I am sitting here. I’m at my desk. It’s nearly midnight and I’m keenly aware that I should be asleep. I have a big interview with Paul Feig tomorrow and I really don’t want to make an ass of myself. I’ve just started a new job and there’s a lot of work I could be getting done, interviews that need transcribing and 600 words left on a review.

But… I’ve just watched the toll of the dead go from four to five in Dallas. I keep hearing that little girl tell her mother everything was going to be ok. I know an officer had to hold their partner’s spouse tonight as they learned the love of their life has died. I hear a boy cry for his father. I see outrage and shock and fear.

But I’m thinking about you.

I think about all of the Black Girl Nerds I’ve met this past year. Some of you through Twitter, but so many of you in real life at conventions, comic book stores, and midnight premiers.

 

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I know today is a little harder on us. We’re hesitant to admit it because we’re not accustomed to looking away from someone else’s pain. We always put other people first. Our entire country is grieving. We are a nation of stark dichotomy’s and both factions have been hit hard. As black women, we stand squarely in the center.

We watch Diamond Reynolds and pray that if we are ever tested in the same way that we can rise with the same grace and intelligence as she did. We hope to show the same fearlessness and strength Quinyetta McMillan expressed in front of police and lawmakers as her son broke down. I know just seeing these mothers have to be so strong is triggering for many of us.

I know your workday, whatever it entailed, was significantly weighed down by the tragedies around you. I know you were asked difficult questions. Maybe worst, you were presented with nothing but the mundane. Everyone walks around as if the world hadn’t just been shaken; as if the frequency with which it is rocked has anything thing to do with the power of witnessing another black death.

Already people question McMillan and Reynolds as mothers. Asking why they didn’t comfort their children. People have suggested the victims were alcoholics and held criminal records and thus the police were justified. I know you’re thinking about your family. If someone decides to shoot you, whom will the media drag from your inner circle?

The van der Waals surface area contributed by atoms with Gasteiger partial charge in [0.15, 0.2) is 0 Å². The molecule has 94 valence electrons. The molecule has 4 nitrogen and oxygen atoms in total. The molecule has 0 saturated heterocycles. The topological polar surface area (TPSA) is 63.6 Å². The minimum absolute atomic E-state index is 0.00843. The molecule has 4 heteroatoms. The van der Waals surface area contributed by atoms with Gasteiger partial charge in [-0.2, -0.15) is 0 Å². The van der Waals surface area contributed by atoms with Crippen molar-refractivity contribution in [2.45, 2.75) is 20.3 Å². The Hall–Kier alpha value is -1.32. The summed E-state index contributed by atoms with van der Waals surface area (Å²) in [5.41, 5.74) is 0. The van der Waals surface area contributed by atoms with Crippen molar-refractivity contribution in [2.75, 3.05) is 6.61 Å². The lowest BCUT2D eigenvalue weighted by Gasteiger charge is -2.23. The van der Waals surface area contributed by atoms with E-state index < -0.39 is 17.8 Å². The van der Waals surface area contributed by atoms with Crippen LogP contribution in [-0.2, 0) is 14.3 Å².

You think about all these things. You have a plan in case you get pulled over. You know where your wallet, hands, and insurance should be. You know that’s no guarantee of a positive outcome.

I know you think about your loved one in public service positions. You think about how every day they put their lives on the line. At any moment some lunatic could snatch your happiness.

All these thoughts culminate to panic, fear, resolve for change, helplessness, and a desire to strengthen your community. I see all of you reaching out to emotionally support one another. I’m proud to say that the Black Girl Nerds community is beautifully diverse.

We remind one another when to stay silent and when to listen, where to speak out and how. We give each other things to do when we’re overloaded. We try to discuss all possible futures and find solutions.

Women in uniform, mothers, students, activists, men and women from every corner of the globe, you nerds have become like family. I want to let you know that I see you. I’m so grateful to you. I’m hurting. But I am one of many and we are legion. As we navigate, what is sure to be a crazy couple of days I just ask you to keep holding one another up. I thank you for being a part of this community. I thank you for having me. I see you. I love you.

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Copyright 2016 Black Girl Nerds

About Joelle Monique

Joelle Monique is the co-creator and writer of the webcomic Harsh Mellow, a podcaster with Black Girl Nerds, a proud Hufflepuff, and a member of the water tribe. She resides in Los Angeles but her heart resides in Chicago.
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